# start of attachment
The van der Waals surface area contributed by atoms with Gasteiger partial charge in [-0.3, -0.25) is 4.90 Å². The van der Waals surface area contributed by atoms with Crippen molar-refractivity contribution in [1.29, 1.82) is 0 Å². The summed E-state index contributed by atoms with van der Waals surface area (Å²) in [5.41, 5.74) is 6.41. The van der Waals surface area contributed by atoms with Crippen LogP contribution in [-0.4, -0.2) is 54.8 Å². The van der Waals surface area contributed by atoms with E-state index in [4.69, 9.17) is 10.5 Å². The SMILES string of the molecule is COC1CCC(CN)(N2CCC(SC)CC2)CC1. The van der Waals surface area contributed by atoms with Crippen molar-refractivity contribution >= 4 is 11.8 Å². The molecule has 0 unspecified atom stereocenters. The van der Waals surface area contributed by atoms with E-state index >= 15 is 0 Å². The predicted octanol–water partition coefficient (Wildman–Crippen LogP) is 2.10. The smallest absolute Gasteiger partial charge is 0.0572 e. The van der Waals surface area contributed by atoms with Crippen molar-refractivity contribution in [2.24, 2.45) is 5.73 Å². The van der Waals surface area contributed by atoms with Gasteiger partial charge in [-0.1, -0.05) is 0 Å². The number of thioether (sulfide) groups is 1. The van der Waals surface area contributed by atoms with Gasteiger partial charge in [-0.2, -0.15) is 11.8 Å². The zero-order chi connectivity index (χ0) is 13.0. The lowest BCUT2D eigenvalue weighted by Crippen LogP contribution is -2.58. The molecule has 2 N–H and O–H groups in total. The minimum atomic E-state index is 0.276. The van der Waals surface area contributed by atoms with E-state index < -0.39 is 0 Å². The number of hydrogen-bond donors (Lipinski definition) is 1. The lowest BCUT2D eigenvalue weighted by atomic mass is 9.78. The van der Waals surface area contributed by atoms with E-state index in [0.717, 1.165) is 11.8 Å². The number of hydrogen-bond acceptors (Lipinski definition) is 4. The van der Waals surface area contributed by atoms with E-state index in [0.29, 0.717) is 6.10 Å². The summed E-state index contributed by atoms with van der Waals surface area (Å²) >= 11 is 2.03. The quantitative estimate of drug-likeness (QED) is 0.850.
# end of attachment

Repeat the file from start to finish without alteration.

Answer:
The van der Waals surface area contributed by atoms with Gasteiger partial charge in [-0.3, -0.25) is 4.90 Å². The van der Waals surface area contributed by atoms with Crippen molar-refractivity contribution in [1.29, 1.82) is 0 Å². The summed E-state index contributed by atoms with van der Waals surface area (Å²) in [5.41, 5.74) is 6.41. The van der Waals surface area contributed by atoms with Crippen LogP contribution in [-0.4, -0.2) is 54.8 Å². The van der Waals surface area contributed by atoms with E-state index in [4.69, 9.17) is 10.5 Å². The SMILES string of the molecule is COC1CCC(CN)(N2CCC(SC)CC2)CC1. The van der Waals surface area contributed by atoms with Crippen molar-refractivity contribution >= 4 is 11.8 Å². The molecule has 0 unspecified atom stereocenters. The van der Waals surface area contributed by atoms with E-state index >= 15 is 0 Å². The predicted octanol–water partition coefficient (Wildman–Crippen LogP) is 2.10. The smallest absolute Gasteiger partial charge is 0.0572 e. The van der Waals surface area contributed by atoms with Crippen molar-refractivity contribution in [2.24, 2.45) is 5.73 Å². The van der Waals surface area contributed by atoms with Gasteiger partial charge in [-0.1, -0.05) is 0 Å². The number of thioether (sulfide) groups is 1. The van der Waals surface area contributed by atoms with Gasteiger partial charge in [-0.2, -0.15) is 11.8 Å². The zero-order chi connectivity index (χ0) is 13.0. The lowest BCUT2D eigenvalue weighted by Crippen LogP contribution is -2.58. The molecule has 2 N–H and O–H groups in total. The minimum atomic E-state index is 0.276. The van der Waals surface area contributed by atoms with E-state index < -0.39 is 0 Å². The number of hydrogen-bond donors (Lipinski definition) is 1. The lowest BCUT2D eigenvalue weighted by atomic mass is 9.78. The van der Waals surface area contributed by atoms with E-state index in [0.717, 1.165) is 11.8 Å². The number of hydrogen-bond acceptors (Lipinski definition) is 4. The van der Waals surface area contributed by atoms with E-state index in [0.29, 0.717) is 6.10 Å². The summed E-state index contributed by atoms with van der Waals surface area (Å²) >= 11 is 2.03. The quantitative estimate of drug-likeness (QED) is 0.850.